A lorry driver has gone on trial accused of being the mastermind behind a plan to murder his ex-partner’s new boyfriend, a court heard.
Mark Walsh, 35, was shot at close range in an alleyway at the back of his house on Maudsley Street in Accrington on January 12 last year.
Preston Crown Court heard claims Kevin King had convinced a friend to shoot him with a shotgun.
The court heard how Mr Walsh was showered with 100 pellets and survived the blast, however the incident has left him with ‘significant deafness’ in both ears and it has also ‘impaired his ability to lead a normal life’.
Two other men have previously been convicted of conspiracy to murder.
Mr King, 31, of Lodge Lane, Lytham St Annes, denies the same charge.
Michael Shorrock QC, prosecuting, told the hearing that Mr King was in the south of England at the time of the shooting but he claimed ‘hatched’ the plan to murder Mr Walsh.
He told the jury: “The prosecution’s case is that the plan to kill Mark Walsh was hatched by Kevin King. Also part of the plan was that the killing should take place when Kevin King had a cast iron alibi.”
Mr Shorrock told the jury there was a ‘long-standing animosity’ between Mr King and Mr Walsh ‘that would make him the prime suspect in any attempt on his life’.
When interviewed by police, Mr King denied being involved in the shooting or having ‘any issues’ with Mark Walsh and his ex-partner, the court was told.
The jury heard that when Mr King was released on bail after being arrested following the shooting, police had obtained authority to make ‘covert audio recordings’ from the cab in his HGV.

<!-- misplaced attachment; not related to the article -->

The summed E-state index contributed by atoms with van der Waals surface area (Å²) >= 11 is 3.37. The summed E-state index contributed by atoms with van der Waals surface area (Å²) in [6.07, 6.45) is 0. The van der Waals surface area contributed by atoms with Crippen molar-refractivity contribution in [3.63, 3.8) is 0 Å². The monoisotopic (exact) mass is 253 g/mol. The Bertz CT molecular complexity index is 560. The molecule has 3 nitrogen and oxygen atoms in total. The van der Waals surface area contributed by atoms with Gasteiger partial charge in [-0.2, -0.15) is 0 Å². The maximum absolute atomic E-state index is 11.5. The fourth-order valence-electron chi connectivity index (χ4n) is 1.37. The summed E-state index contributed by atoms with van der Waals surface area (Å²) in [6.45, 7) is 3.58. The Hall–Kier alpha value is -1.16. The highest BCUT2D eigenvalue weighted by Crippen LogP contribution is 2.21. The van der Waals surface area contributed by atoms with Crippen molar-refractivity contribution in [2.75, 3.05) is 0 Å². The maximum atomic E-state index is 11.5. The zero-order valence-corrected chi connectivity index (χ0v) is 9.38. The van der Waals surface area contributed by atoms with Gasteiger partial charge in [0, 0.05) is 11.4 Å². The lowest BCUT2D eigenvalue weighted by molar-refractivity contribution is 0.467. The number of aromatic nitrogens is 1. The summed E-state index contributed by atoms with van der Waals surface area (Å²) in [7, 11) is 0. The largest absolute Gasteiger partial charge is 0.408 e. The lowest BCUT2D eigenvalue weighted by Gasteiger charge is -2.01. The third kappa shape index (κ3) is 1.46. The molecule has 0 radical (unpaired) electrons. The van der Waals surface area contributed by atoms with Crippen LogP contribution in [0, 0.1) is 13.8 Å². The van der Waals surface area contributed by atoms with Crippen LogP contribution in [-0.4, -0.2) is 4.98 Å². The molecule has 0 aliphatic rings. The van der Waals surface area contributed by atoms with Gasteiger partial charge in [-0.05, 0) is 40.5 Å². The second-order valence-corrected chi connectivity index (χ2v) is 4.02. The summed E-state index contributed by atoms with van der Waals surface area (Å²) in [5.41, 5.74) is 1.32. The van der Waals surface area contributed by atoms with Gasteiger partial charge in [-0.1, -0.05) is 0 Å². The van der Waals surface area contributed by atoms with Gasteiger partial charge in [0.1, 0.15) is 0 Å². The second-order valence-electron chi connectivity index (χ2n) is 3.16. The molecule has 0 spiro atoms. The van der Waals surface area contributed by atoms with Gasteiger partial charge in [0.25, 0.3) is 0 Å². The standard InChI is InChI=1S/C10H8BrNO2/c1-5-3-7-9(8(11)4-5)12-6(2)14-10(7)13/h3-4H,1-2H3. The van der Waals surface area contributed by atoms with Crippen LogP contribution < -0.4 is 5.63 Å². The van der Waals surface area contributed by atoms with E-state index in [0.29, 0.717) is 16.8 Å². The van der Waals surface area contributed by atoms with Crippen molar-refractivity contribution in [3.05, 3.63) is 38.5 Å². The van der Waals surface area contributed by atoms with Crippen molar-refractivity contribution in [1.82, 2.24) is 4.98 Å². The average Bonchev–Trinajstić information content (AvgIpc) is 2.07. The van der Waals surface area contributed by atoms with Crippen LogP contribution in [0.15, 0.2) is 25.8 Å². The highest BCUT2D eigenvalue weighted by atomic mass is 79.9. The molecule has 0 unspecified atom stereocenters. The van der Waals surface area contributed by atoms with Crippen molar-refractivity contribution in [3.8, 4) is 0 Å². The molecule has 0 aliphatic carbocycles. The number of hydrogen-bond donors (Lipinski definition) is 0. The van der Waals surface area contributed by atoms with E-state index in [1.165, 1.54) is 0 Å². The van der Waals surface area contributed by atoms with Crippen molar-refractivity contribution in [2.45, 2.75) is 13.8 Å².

Mr Shorrock told the jury: “It’s clear from the conversations and tone that Kevin King knew about the shooting before it had taken place and played a part in the planning of it, including ensuring he would have an alibi.”
Mr Shorrock said that in one conversation Mr King said police were trying to ‘pin him’ to the conspiracy and had let him out on bail because they ‘didn’t have enough evidence’.
When asked by a caller if he was going to go to prison, he replied ‘we will have to see what they conjure up’, the court was told.
Mr Shorrock said in another conversation Mr King told a caller that the police had been searching with sniffer dogs to find the gun but said ‘they won’t find that’.
The jury heard that when another caller said to Mr King ‘you don’t do things by ******* halves’ Mr King replied ‘I said it will happen, didn’t I?’
Mr Shorrock said when another caller asked Mr King about the possibility of Mr Walsh coming back to shoot him Mr King said ‘Well next time, do you know what I mean mate, it will be me pulling the ******* trigger and it will be a double barrel not a single’.
When asked what the dispute was over, the jury heard that Mr King said ‘a little ’un’.
The jury was told that there was evidence of ‘considerable phone traffic’ between Mr King and the man who fired the gun on both the day and day after the shooting.
Analysis of the phones later showed 11 attempted calls and 10 successful calls on the day of the shooting between the two lasting two hours and 25 minutes and on the next day 38 unsuccessful calls and 18 successful calls.
Mr Shorrock told the jury this ‘gave rise to the irresistible inference’ that Mr King and the other man were planning the attack.